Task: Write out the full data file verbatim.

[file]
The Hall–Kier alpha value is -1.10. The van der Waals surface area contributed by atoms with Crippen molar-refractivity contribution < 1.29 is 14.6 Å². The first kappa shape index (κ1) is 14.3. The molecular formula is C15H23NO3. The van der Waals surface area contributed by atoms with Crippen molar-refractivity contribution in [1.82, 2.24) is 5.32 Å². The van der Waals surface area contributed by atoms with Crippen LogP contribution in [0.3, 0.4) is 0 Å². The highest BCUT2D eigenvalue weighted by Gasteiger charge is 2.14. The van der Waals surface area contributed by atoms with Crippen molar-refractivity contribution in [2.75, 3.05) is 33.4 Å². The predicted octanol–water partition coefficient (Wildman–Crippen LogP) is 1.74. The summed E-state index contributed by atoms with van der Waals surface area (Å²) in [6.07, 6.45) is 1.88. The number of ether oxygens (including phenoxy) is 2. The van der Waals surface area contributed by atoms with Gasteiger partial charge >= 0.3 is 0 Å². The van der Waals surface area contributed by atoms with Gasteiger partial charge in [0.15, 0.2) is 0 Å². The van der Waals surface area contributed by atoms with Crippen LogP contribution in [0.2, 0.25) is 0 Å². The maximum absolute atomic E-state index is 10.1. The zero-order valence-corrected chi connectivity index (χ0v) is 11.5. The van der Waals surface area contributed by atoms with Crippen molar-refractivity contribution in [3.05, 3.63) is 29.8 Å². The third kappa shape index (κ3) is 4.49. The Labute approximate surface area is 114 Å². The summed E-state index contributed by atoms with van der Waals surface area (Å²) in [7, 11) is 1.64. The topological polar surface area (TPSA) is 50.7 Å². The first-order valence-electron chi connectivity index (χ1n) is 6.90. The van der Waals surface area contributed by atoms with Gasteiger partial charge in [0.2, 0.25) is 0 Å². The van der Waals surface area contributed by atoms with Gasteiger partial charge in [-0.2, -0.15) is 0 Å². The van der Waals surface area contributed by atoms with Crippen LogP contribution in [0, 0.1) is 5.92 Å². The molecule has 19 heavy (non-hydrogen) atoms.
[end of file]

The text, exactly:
The Hall–Kier alpha value is -1.10. The van der Waals surface area contributed by atoms with Crippen molar-refractivity contribution < 1.29 is 14.6 Å². The first kappa shape index (κ1) is 14.3. The molecular formula is C15H23NO3. The van der Waals surface area contributed by atoms with Crippen molar-refractivity contribution in [1.82, 2.24) is 5.32 Å². The van der Waals surface area contributed by atoms with Crippen LogP contribution in [0.3, 0.4) is 0 Å². The highest BCUT2D eigenvalue weighted by Gasteiger charge is 2.14. The van der Waals surface area contributed by atoms with Crippen molar-refractivity contribution in [2.75, 3.05) is 33.4 Å². The predicted octanol–water partition coefficient (Wildman–Crippen LogP) is 1.74. The summed E-state index contributed by atoms with van der Waals surface area (Å²) in [6.07, 6.45) is 1.88. The number of ether oxygens (including phenoxy) is 2. The van der Waals surface area contributed by atoms with Gasteiger partial charge >= 0.3 is 0 Å². The van der Waals surface area contributed by atoms with Gasteiger partial charge in [0.15, 0.2) is 0 Å². The van der Waals surface area contributed by atoms with Crippen LogP contribution in [0.2, 0.25) is 0 Å². The maximum absolute atomic E-state index is 10.1. The zero-order valence-corrected chi connectivity index (χ0v) is 11.5. The van der Waals surface area contributed by atoms with Crippen molar-refractivity contribution in [3.05, 3.63) is 29.8 Å². The third kappa shape index (κ3) is 4.49. The Labute approximate surface area is 114 Å². The summed E-state index contributed by atoms with van der Waals surface area (Å²) in [7, 11) is 1.64. The topological polar surface area (TPSA) is 50.7 Å². The first-order valence-electron chi connectivity index (χ1n) is 6.90. The van der Waals surface area contributed by atoms with Gasteiger partial charge in [0.2, 0.25) is 0 Å². The van der Waals surface area contributed by atoms with Gasteiger partial charge in [-0.2, -0.15) is 0 Å². The van der Waals surface area contributed by atoms with Crippen LogP contribution in [0, 0.1) is 5.92 Å². The molecule has 19 heavy (non-hydrogen) atoms.